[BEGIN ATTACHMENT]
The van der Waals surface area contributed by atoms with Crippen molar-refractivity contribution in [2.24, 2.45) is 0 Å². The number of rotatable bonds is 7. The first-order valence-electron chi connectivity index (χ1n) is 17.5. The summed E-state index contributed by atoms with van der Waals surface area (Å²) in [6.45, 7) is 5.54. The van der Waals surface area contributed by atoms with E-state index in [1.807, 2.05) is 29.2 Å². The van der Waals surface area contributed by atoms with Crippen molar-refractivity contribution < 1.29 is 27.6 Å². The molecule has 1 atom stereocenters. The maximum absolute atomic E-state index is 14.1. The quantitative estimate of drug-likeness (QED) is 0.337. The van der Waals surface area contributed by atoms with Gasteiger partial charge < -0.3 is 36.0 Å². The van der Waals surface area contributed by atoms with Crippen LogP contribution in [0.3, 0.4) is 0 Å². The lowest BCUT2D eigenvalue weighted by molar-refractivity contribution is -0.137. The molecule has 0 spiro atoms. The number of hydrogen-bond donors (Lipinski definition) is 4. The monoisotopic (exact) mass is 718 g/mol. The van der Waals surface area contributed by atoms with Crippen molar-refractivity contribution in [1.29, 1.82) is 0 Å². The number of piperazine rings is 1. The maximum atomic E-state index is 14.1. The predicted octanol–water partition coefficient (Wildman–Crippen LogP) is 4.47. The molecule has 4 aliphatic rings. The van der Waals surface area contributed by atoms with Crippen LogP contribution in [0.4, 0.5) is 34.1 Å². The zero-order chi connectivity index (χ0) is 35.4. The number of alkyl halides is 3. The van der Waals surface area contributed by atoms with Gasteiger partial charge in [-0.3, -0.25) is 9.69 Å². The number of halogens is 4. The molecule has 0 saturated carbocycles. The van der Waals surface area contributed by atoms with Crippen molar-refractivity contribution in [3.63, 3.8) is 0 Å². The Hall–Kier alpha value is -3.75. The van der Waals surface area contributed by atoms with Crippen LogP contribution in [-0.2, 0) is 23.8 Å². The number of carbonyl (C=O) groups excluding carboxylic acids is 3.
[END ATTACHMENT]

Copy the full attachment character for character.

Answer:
The van der Waals surface area contributed by atoms with Crippen molar-refractivity contribution in [2.24, 2.45) is 0 Å². The number of rotatable bonds is 7. The first-order valence-electron chi connectivity index (χ1n) is 17.5. The summed E-state index contributed by atoms with van der Waals surface area (Å²) in [6.45, 7) is 5.54. The van der Waals surface area contributed by atoms with E-state index in [1.807, 2.05) is 29.2 Å². The van der Waals surface area contributed by atoms with Crippen molar-refractivity contribution < 1.29 is 27.6 Å². The molecule has 1 atom stereocenters. The maximum absolute atomic E-state index is 14.1. The quantitative estimate of drug-likeness (QED) is 0.337. The van der Waals surface area contributed by atoms with Gasteiger partial charge < -0.3 is 36.0 Å². The van der Waals surface area contributed by atoms with Crippen LogP contribution in [0.3, 0.4) is 0 Å². The lowest BCUT2D eigenvalue weighted by molar-refractivity contribution is -0.137. The molecule has 0 spiro atoms. The number of hydrogen-bond donors (Lipinski definition) is 4. The monoisotopic (exact) mass is 718 g/mol. The van der Waals surface area contributed by atoms with Crippen molar-refractivity contribution in [1.29, 1.82) is 0 Å². The number of piperazine rings is 1. The maximum atomic E-state index is 14.1. The predicted octanol–water partition coefficient (Wildman–Crippen LogP) is 4.47. The molecule has 4 aliphatic rings. The van der Waals surface area contributed by atoms with Crippen LogP contribution in [0.4, 0.5) is 34.1 Å². The zero-order chi connectivity index (χ0) is 35.4. The number of alkyl halides is 3. The van der Waals surface area contributed by atoms with Gasteiger partial charge in [-0.3, -0.25) is 9.69 Å². The number of halogens is 4. The molecule has 0 saturated carbocycles. The van der Waals surface area contributed by atoms with Crippen molar-refractivity contribution in [3.63, 3.8) is 0 Å². The Hall–Kier alpha value is -3.75. The van der Waals surface area contributed by atoms with Crippen LogP contribution in [-0.2, 0) is 23.8 Å². The number of carbonyl (C=O) groups excluding carboxylic acids is 3.